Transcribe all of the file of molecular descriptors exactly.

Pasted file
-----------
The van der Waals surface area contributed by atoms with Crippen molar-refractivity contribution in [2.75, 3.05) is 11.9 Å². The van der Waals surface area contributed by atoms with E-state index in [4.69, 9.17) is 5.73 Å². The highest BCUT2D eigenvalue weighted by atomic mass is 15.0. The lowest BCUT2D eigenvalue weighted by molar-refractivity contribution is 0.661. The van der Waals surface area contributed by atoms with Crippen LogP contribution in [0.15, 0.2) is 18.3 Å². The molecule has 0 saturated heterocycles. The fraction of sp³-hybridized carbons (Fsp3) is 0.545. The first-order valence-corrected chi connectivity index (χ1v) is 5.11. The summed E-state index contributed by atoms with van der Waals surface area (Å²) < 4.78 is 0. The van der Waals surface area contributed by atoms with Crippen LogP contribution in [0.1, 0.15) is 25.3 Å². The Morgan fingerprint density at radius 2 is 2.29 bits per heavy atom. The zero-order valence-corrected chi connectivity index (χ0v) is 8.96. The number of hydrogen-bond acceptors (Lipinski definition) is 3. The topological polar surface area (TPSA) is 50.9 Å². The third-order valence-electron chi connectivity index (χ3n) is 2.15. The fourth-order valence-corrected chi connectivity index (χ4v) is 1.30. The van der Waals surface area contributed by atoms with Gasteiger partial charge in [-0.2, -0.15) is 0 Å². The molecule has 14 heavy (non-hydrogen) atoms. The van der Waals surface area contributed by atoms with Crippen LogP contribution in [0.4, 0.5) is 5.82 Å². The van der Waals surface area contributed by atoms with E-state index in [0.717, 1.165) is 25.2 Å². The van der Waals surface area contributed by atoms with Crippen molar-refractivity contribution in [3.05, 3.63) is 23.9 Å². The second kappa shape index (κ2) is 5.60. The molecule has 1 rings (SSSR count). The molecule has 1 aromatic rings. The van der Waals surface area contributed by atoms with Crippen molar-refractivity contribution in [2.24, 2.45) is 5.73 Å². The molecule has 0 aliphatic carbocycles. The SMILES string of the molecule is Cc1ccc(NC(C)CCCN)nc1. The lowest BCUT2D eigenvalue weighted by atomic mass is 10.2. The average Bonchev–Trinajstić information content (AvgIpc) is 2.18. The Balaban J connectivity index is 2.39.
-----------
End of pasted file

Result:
The van der Waals surface area contributed by atoms with Crippen molar-refractivity contribution in [2.75, 3.05) is 11.9 Å². The van der Waals surface area contributed by atoms with E-state index in [4.69, 9.17) is 5.73 Å². The highest BCUT2D eigenvalue weighted by atomic mass is 15.0. The lowest BCUT2D eigenvalue weighted by molar-refractivity contribution is 0.661. The van der Waals surface area contributed by atoms with Crippen LogP contribution in [0.15, 0.2) is 18.3 Å². The molecule has 0 saturated heterocycles. The fraction of sp³-hybridized carbons (Fsp3) is 0.545. The first-order valence-corrected chi connectivity index (χ1v) is 5.11. The summed E-state index contributed by atoms with van der Waals surface area (Å²) < 4.78 is 0. The van der Waals surface area contributed by atoms with Crippen LogP contribution in [0.1, 0.15) is 25.3 Å². The Morgan fingerprint density at radius 2 is 2.29 bits per heavy atom. The zero-order valence-corrected chi connectivity index (χ0v) is 8.96. The number of hydrogen-bond acceptors (Lipinski definition) is 3. The topological polar surface area (TPSA) is 50.9 Å². The third-order valence-electron chi connectivity index (χ3n) is 2.15. The fourth-order valence-corrected chi connectivity index (χ4v) is 1.30. The van der Waals surface area contributed by atoms with Gasteiger partial charge in [-0.2, -0.15) is 0 Å². The molecule has 14 heavy (non-hydrogen) atoms. The van der Waals surface area contributed by atoms with Crippen LogP contribution in [0.4, 0.5) is 5.82 Å². The van der Waals surface area contributed by atoms with E-state index in [0.717, 1.165) is 25.2 Å². The van der Waals surface area contributed by atoms with Crippen molar-refractivity contribution in [3.05, 3.63) is 23.9 Å². The second kappa shape index (κ2) is 5.60. The molecule has 1 rings (SSSR count). The molecule has 1 aromatic rings. The van der Waals surface area contributed by atoms with Crippen molar-refractivity contribution in [2.24, 2.45) is 5.73 Å². The molecule has 0 aliphatic carbocycles. The SMILES string of the molecule is Cc1ccc(NC(C)CCCN)nc1. The lowest BCUT2D eigenvalue weighted by atomic mass is 10.2. The average Bonchev–Trinajstić information content (AvgIpc) is 2.18. The Balaban J connectivity index is 2.39.